Race Report: Ironman 70.3 Cebu 2013

Saturday, 10 August 2013  |  Race Reports

It is with a deep sigh of relief that I can scream this at the top of my lungs: I did it! I finished my 2nd Ironman 70.3 Cebu!

The Ironman 70.3 Cebu 2013 medal was, by far, the toughest medal I had to earn. From day one of training until race day, I encountered several obstacles along the way—from my foot injury and bike crash during training to bad weather and a flat tire on race day. If I was cursed, I almost believed that there was only one thing to shoo all the bad vibes away: the medal that waited for me at the finish line.



Just the day before, Cebu’s sunny weather had turned to stormy in a blink of an eye. A portion of the Ironkids event on Saturday morning had to be drastically cancelled to ensure the children’s safety. We checked in our bikes with plastic bags to shield them from the rain, attended the race briefing with the Kuya Kim’s weather report as the most awaited portion, and had our last pre-race supper in Abaca underneath pouring rain.

– View from my balcony on Saturday morning scared me to death…-

– Good thing bumping into Piolo during breakfast calmed my nerves LOL –

– Checked in my bike in sunny weather, but by that evening it was pouring –


I woke up at 4:00 am and uttered only two words when I heard the pitter-patter of the rain outside: Holy Crap. We received a text from the organizers that the race was still on and rain would be expected throughout the entire day.

As we headed down to check our bikes in the transition area and have a light breakfast, it was still raining. Most athletes we passed would utter the words: “Stay safe.” with a sincere look of concern for the other. I must admit I was scared to death. But, miraculously, by the time we walked out to the shore for the swim start, the sky had cleared. It was a cool, cloudy day. Just perfect for racing!

This reflected pretty much the entire journey towards Ironman 70.3 Cebu for me. There were a number of storms that hit me hard. I got into my first major bike crash in June, but got myself back on the bike and pool within 10 days. I suffered from a 3-month foot injury that prevented me from any decent run training. Three weeks prior to race day, still unable to run, I planned on a DNF after the bike portion, but after a chance visit to Miguel del Prado who, with one magical click of my foot, corrected what he said were misaligned bones, I was healed! I found myself cramming my 21k training in two weeks. From barely any running, I ran injury-free 10ks and a max of one 15k run as my training for Cebu. As a runner, I worried that I was undertrained for the run, but, at the same time, I reminded myself that I was blessed to even have the chance to run at all.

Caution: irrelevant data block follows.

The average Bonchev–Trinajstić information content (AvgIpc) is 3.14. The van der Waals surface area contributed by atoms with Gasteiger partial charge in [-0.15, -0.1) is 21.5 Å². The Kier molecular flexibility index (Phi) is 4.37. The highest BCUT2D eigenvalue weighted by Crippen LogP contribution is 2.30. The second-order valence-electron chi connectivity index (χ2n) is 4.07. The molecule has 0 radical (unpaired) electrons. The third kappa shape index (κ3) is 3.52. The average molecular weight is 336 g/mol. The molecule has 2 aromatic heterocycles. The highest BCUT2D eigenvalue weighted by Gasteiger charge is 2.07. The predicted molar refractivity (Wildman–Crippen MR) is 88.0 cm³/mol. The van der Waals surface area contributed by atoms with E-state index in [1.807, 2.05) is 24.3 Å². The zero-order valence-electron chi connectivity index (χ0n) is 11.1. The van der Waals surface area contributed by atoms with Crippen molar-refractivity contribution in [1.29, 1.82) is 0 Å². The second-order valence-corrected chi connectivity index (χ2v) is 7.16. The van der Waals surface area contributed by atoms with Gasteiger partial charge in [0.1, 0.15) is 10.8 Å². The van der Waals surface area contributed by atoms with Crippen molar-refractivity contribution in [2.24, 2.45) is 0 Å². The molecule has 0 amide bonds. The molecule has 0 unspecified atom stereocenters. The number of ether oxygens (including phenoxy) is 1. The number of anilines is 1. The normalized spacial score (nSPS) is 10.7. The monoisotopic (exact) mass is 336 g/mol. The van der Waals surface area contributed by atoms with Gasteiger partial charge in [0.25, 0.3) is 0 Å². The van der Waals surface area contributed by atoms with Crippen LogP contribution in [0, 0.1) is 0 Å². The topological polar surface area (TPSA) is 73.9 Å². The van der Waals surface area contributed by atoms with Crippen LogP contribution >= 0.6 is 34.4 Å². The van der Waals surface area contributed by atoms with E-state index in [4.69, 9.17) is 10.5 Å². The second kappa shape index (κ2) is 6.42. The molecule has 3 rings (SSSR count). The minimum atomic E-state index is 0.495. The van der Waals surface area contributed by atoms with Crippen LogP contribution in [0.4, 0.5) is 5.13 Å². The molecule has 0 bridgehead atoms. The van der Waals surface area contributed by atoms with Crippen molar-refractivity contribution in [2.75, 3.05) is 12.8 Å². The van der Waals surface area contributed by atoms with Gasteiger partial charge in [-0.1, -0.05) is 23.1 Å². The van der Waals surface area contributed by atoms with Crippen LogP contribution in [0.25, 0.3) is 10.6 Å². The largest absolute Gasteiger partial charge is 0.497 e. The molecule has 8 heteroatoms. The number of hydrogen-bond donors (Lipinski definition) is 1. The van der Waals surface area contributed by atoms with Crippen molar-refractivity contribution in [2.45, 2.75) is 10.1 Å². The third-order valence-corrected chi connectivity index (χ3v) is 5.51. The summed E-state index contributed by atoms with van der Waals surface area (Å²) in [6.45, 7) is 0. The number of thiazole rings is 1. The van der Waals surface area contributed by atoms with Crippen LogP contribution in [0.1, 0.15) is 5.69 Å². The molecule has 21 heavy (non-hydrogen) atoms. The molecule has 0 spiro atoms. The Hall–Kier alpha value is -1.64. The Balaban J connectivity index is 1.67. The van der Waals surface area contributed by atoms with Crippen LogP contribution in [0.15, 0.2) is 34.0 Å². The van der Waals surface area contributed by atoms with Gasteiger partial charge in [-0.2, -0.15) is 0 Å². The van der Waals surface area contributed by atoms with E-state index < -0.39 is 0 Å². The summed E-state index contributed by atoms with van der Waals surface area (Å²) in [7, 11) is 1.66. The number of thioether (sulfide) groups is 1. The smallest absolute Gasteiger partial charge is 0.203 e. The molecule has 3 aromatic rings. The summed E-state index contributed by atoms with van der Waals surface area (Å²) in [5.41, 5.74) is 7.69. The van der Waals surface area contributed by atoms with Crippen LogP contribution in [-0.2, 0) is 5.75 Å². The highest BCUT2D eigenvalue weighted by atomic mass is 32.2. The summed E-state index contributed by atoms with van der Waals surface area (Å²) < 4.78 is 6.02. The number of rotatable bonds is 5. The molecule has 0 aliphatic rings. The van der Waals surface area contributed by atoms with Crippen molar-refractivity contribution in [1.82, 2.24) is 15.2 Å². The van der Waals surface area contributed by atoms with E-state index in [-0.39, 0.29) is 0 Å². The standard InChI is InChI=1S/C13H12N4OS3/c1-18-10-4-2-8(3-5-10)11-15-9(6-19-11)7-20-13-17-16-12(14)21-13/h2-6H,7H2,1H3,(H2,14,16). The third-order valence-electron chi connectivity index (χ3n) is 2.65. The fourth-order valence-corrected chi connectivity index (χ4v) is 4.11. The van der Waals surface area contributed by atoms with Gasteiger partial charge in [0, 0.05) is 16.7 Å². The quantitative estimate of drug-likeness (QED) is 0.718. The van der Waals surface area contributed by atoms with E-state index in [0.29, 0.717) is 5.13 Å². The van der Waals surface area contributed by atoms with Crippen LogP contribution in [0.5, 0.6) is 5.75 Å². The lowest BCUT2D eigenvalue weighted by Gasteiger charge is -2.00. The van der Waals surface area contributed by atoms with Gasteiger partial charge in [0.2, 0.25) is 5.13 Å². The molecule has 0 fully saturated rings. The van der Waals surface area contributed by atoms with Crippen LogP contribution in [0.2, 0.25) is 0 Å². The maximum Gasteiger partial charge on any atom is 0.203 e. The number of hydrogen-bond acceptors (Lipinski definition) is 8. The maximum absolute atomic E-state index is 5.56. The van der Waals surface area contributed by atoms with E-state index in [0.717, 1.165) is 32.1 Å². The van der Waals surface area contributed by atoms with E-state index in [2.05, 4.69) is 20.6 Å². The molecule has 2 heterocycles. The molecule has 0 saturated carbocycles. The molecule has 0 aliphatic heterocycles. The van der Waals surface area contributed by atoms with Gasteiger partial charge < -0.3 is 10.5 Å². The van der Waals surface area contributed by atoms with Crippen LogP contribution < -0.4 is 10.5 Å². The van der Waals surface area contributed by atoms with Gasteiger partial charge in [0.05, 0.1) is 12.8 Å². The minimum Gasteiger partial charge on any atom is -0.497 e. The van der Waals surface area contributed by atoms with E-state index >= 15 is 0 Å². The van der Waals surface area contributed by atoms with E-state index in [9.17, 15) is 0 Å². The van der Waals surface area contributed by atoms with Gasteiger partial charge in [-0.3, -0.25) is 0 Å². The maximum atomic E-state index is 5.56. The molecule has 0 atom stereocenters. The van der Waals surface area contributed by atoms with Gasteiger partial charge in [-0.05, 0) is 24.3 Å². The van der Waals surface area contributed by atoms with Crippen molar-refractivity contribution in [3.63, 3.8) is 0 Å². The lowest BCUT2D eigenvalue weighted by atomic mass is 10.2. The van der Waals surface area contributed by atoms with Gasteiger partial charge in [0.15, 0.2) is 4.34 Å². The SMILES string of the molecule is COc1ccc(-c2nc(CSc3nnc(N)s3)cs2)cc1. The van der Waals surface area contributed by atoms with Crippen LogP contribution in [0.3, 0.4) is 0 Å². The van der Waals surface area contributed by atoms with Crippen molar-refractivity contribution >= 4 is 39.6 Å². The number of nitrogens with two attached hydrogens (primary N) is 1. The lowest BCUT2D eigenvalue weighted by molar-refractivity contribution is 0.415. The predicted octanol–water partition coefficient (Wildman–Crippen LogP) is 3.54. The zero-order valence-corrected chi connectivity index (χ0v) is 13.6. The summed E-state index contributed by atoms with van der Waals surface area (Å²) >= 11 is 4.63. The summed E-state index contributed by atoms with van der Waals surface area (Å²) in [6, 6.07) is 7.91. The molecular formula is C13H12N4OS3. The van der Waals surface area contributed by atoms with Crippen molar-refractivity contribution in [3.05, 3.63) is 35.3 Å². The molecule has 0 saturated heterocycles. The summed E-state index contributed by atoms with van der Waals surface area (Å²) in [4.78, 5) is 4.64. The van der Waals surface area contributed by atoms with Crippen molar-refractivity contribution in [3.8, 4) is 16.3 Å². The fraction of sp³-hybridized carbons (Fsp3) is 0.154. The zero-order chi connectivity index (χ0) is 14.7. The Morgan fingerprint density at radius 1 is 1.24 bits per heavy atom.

So, I did my best given the circumstances. I chose to see the storms as just that, storms that eventually dissipate and allow the sun to shine through. And so, armed with that knowledge and a newfound strength from overcoming all these obstacles thrown my way, I expected a mediocre performance for this race, but I felt like a winner just showing up at the starting line.

The voice of Coach Andy Leuterio echoed in my head. This is what he told me when I was close to giving up due to the injury: You will finish that race like a warrior!

– with my tri coach, Andy Leuterio –

SWIM: 1.9k – 44:18

The atmosphere at the shoreline of Shangrila Mactan was buzzing with excitement and positive energy. Triathletes were busy with swim warm ups, last minute preparations, or saying prayers huddled in groups.

– Walking alone towards my demise…I mean, swim start (Photo: Rizzo Tangan) –

The swim start was a deep water wave start done in three waves. As part of Wave 3, with a 6:40 AM race start, we watched all other athletes from the Pros, Elites, CEOS, and other age-groupers, begin the race. The course was a counter-clockwise rectangular 1.9k swim. It was for left-breathers which I was!